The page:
The Federal Open Market Committee reaffirmed its policy rate, averting what would have been the first rate hike since 2008. While the characterization of domestic conditions was similar to descriptions made at the July policy meeting (“economic activity is expanding at a moderate pace”) the Committee opted not to change policy due to heightened global uncertainties. Thursday’s statement noted that “recent global economic and financial developments may restrain economic activity somewhat and are likely to put further downward pressure on inflation in the near term.” Risks to the outlook for economic activity and the labor market continued to be described as “nearly balanced,” even as the Committee sounded a note of caution by adding the phrase “..but is monitoring developments abroad.”
In the press conference following the policy announcement, the Chairwoman cited “notable volatility in the financial markets” as measured by the drop in equity prices, the appreciation of the dollar, and the widening of risk spreads, each of which has served to tighten financial conditions and potentially put further downward pressure on inflation. Reflecting the concern over the pace of price increases, the FOMC’s latest projections (Table 1) show a much lower rate of headline inflation in 2015 and 2016, with inflation not returning to target until 2018. And while growth is forecast to be stronger this year, GDP growth for the next few years was trimmed versus June’s forecasts, with a longer-run rate of just 1.8% to 2.2%.
What about the labor market?
While the unemployment rate is currently at its longer-run level (and is forecast to be at or below 5% from 2016 through 2018), Chairwoman Yellen reiterated her view that the jobless rate may be understating the degree of slack in the labor market.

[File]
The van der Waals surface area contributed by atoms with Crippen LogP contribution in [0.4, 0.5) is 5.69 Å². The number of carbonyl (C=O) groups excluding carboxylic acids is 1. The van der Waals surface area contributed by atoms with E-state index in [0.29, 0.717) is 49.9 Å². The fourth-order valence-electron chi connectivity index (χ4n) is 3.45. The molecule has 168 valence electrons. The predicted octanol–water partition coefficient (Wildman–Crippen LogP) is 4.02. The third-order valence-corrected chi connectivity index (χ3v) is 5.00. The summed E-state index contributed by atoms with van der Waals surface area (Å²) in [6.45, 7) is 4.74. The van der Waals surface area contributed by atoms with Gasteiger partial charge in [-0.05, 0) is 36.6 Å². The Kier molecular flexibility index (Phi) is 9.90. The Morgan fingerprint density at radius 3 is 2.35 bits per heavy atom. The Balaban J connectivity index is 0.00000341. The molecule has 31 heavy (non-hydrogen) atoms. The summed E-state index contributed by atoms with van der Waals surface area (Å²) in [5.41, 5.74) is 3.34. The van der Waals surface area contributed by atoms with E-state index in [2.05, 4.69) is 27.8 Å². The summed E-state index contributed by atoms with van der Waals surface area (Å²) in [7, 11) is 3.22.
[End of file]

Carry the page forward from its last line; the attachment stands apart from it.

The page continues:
One Committee member sought additional stimulus via a negative interest rate by year-end; 4 of the 17 participants do not expect a rate hike at all in 2015, up from just 2 participants in June. Despite a lone voter who sought a rate hike of 25 bps, Thursday’s announcement seemed free of any urgency on the policy front.
Table 1. Economic Projections of Federal Reserve Board Members and Presidents, September 2015
Note: Excludes the three highest and three lowest projections for each variable in each year (except average and median Fed Funds rate figures, which include all participants.) Bolded figures are September 2015 forecasts (versus June 2015).
Arrows (↑,↓ and ≈ ) indicate direction of change in forecast from June 2015 to September 2015.
Real GDP and inﬂation projections are from Q4 of the previous year to Q4 of the year indicated. PCE inﬂation refers to the price index for personal consumption expenditures. Projections for the unemployment rate are for the average rate during Q4 of the year indicated.